By Bill Carroll
Let me tell you about some people I know. One is estranged from two of his children. Another struggles with forgiving her mother. Still another with life-threatening illness. There’s also a young adult who attempted suicide. And a woman who was kicked out of her church after a divorce…… And finally, two prisoners of war, one held in Germany, the other in the Philippines.
All these people are friends of mine—brothers and sisters I know. Friends I would have never met apart from Jesus. All of them tell incredible stories about Jesus and his love. All of them are deeply flawed, imperfect people. But, then again, who isn’t?. The Church is a mixed Body of saints and sinners. We are the flock Jesus gathered at the foot of his Cross. We are guests at his Table, where he feeds us with his Body and Blood.
All these friends of mine have been estranged or separated from people they love. Some chose their own exile. Others had it imposed. But, in every case, they found themselves far, far from home. I am convinced that we are all exiles (one way or another). And so, we need GOD to show us the Way home.
In Advent, we cry out to God. We ask God to cleanse our hearts and prepare us for the coming of Jesus. Wherever we are stuck in life. However far we’ve wandered or strayed. Whatever heavy burdens we are carrying. With as much longing as the Spirit puts in our hearts, we ask God to show us the Way.
John the Baptist shows us the Way. John is not the Way, but God sent him to show us the Way.
According to the Gospel, the Word of God comes to John in the wilderness. The Word doesn’t come to him in the Temple or the king’s palace. It comes to him outside the city gates. The Word doesn’t come to us in our places of strength and security. The Word most often comes to us in the places we struggle. For it’s here, in our wilderness places—here, out among the unwashed and the unclean—here, with the broken and the lost—that John speaks God’s Word of promise. Here, he proclaims the mighty thing God is about to do.
In today’s Collect, we ask for grace to listen to the prophets and forsake our sins, so we may greet the coming of Jesus with joy. God sends us prophets to prepare the Way. Like others before him, John comes to call us to repent—to change our minds and turn our lives around. But, with John, we see something new. What other prophets announce from afar, John points out with his finger. John is able to show us Jesus in the flesh.
Some of us have been lucky enough to hear our Presiding Bishop preach. The last time I heard him was at the revival held at the General Convention in Austin. He preached to a couple of thousand people that night. He preached for more than an hour, and he got a standing ovation. Imagine that, a preacher went on for an hour, and Episcopalians actually liked it. From beginning to end, it was all about Jesus and the Way of Love. That’s what our world needs right now—Jesus and his love.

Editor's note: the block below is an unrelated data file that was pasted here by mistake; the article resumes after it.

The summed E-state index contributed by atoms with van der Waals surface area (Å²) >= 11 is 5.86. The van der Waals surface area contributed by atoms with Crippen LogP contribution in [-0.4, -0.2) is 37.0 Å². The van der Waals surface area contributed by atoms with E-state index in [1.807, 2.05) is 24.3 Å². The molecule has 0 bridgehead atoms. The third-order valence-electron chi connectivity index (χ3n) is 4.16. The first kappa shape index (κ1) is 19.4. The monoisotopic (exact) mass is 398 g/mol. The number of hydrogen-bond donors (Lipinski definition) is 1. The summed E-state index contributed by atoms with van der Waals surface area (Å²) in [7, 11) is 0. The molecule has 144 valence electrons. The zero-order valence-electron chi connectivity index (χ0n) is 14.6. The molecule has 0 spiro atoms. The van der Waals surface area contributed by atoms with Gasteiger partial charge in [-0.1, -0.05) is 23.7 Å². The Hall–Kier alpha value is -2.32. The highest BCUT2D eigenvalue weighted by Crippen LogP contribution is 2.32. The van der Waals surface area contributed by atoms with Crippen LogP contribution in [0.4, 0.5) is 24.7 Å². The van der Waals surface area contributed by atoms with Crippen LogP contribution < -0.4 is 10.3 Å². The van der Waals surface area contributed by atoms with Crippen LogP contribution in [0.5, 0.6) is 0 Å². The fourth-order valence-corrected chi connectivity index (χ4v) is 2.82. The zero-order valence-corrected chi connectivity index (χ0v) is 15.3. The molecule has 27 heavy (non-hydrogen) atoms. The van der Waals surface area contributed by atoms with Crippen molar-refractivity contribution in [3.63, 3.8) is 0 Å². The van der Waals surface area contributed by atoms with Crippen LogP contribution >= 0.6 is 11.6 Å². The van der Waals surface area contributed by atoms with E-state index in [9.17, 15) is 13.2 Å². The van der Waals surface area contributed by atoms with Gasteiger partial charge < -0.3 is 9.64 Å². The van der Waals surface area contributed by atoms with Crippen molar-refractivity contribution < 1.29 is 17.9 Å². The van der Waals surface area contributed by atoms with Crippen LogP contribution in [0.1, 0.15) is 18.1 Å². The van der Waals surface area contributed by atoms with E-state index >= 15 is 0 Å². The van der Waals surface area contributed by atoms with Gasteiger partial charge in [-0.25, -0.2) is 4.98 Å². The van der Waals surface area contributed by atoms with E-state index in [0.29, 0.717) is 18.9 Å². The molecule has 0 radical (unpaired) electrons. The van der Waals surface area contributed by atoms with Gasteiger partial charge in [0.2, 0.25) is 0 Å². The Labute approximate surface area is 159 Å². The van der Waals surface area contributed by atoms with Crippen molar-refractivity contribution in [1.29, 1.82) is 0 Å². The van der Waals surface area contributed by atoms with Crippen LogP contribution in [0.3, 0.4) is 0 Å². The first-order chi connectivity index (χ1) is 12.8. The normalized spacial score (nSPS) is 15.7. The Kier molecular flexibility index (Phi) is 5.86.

This Jesus Movement that Bishop Curry keeps talking about is nothing new. It’s just basic, New Testament Christianity. It’s about following Jesus’ Way together, in the power of the Spirit of love. Jesus is the Way. He is the Son of God in our flesh. He is the love of God in person. In Jesus, God has a made a living Way for us. In Jesus, God (who is mighty to save) has made “the crooked straight and the rough places plain,” so we can find our Way home.
The Way of Jesus is all about love. (God’s love for us. Our love for God and each other). In the Gospels, Jesus doesn’t just tell us to love each other, He shows us how. He shows us how to create loving relationships, where all around us is division and fear. He shows us how to break bread together. How to practice God’s mercy and forgiveness – together. How to embrace and welcome those who’ve lost their way.
The prophet Baruch lso spoke to God’s People in a time of upheaval and frightening change. He begins by echoing some familiar words from Isaiah, which John the Baptist also quotes. He is speaking to those who dwell in darkness and the shadow of death.
Much of the Old Testament is written from this perspective. It is written for people who’ve been conquered and carried far from home. So often in the prophets, we see God’s chosen People wrestling with exile. How do they understand the shame and violence they’ve suffered, given God’s promises to them?
Baruch is speaking God’s powerful Word to all who suffer and find themsleves far from home. He’s speaking to those who’ve seen their children carried off by their enemies. God promises to put an end to our exile. God promises to restore the peace and glory of Jerusalem—and to bring us home.
Arise, O Jerusalem, he says, and stand on the heights.
Look to the east, for your children are coming home.
We are God’s children. We have been sealed by the Holy Spirit in baptism and marked as Christ’s very own. And yet, we continue to have one foot in the grave. We continue to give ourselves (in large ways and small) to things that are killing us…….But (thus says the Lord to us), I am about to bring you home. I am about to break your chains. I am about to give you life. I am about to turn your hearts back to me—and back to each other.
And so, from the east and from the west, we shall come. From the north and the south, we shall come. At God’s invitation, we shall come. To fulfill God’s promise, we shall come. Through trouble and adversity, we shall come. Rejoicing and weeping, we shall come. Together, we shall come. At long last, we shall come.
We shall come, rejoicing that God has seen and remembered us. We shall come, rejoicing in the glory of his love. We shall come, walking on the royal Way—following the One who IS the Way.
Jesus is the Way. Just as he is truth and life and love. He is God’s own love in our flesh.
Even now, he stands at the door and knocks.
Let every heart prepare him room!